Yesterday morning, I diligently researched how to get to UCLA before embarking on my journey. The bus schedule informed me that the No. 2 bus leaving at noon would take me from Sunset & Gower (which is near the Hollywood apartment in which I am staying thanks to Aussie friends Steve & Josh) all the way to the UCLA campus in Westwood. Like clockwork, the No. 2 bus arrived precisely on time and I happily hopped on board. About fifteen minutes later, with UCLA still about five miles away, the bus driver notified the remaining passengers that the current stop was the last that this bus would make. Apparently, I had hopped on the wrong No. 2 bus. This No. 2 bus, the driver explained, only went as far as West Hollywood. To get to UCLA, I needed to catch the No. 2 bus that terminates at Pacific Palisades ... Wait. So, there are two different bus routes that call themselves the No. 2? ... Well, that's perfectly reasonable. Nobody will ever be confused by that...
Even though I actually watched East Lynne first, I will save that for the next post, which means our first Best Picture nominee from 1930/31 is...
Joseph L. Mankiewicz, Don Marquis, Norman Z. McLeod, Sam Mintz
(based on the comic strip by Percy Crosby)
Jackie Cooper, Robert Coogan, Mitzi Green, Jackie Searl, Willard Robertson, Enid Bennett, Donald Haines, Helen Jerome Eddy
1 win, for Best Director
Skippy (Cooper) is a precocious little rascal, constantly disobeying his parents (Robertson & Bennett). Despite being told that he must never venture to the other side of the tracks, Skippy spends most of his time there, befriending a poor boy named Sooky (Coogan). When Sooky's dog is taken away by the local government (of which Skippy's father is the health supervisor), the two boys attempt all sorts of crazy schemes to make enough money to buy the required dog license. Skippy is also dismayed to hear that his father plans to tear down the shanty town where Sooky and his family live.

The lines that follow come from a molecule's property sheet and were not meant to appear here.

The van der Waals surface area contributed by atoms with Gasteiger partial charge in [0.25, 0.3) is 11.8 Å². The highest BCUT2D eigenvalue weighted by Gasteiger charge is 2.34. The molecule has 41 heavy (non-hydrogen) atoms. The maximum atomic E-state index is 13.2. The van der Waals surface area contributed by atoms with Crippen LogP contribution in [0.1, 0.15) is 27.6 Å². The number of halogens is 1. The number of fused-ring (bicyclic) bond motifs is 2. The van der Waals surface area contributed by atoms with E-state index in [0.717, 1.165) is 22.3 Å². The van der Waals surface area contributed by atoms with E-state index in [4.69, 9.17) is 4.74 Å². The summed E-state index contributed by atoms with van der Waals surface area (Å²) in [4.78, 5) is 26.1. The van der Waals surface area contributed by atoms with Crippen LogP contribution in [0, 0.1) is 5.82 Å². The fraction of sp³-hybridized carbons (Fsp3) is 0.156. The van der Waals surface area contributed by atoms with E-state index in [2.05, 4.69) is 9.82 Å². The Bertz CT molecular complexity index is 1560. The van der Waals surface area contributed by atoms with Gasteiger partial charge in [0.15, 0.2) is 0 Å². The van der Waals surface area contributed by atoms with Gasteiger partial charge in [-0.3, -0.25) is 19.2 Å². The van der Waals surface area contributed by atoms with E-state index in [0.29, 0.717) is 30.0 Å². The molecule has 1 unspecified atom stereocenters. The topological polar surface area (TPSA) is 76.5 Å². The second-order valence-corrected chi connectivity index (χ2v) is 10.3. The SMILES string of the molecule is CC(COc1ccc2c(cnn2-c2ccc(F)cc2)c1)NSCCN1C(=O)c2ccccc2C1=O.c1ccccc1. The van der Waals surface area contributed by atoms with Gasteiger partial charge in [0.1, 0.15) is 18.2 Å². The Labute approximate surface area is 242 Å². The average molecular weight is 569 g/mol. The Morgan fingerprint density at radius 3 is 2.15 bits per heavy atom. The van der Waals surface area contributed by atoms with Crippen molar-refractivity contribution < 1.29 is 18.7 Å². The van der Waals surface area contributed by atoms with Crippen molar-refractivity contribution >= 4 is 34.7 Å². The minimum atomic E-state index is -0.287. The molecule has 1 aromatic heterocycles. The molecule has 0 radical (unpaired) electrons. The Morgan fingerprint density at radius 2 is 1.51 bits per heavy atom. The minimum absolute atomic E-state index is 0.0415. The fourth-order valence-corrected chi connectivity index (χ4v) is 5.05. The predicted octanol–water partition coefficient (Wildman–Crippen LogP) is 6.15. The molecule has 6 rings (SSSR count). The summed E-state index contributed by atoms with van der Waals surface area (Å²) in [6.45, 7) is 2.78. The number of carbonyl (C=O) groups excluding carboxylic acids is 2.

Today, most comic book adaptations are of the large-scale superhero blockbuster kind. Not so in 1931. Skippy is light entertainment that could easily be written off as a piece of fluff. Most of the characters are one-dimensional caricatures. And the simple plot hides the fact that the story is merely a whole bunch of comic strips strung together.
Norman Taurog garnered the Best Director Oscar, probably due to his fine work in guiding the young stars to such impressive performances. With the comic timing of a seasoned comedy performer, Jackie Cooper (pictured) is particularly compelling. Not only does he still hold the record for the youngest Best Actor nominee (he was nine years old!), but his nomination is the earliest of any living Oscar nominee in any category.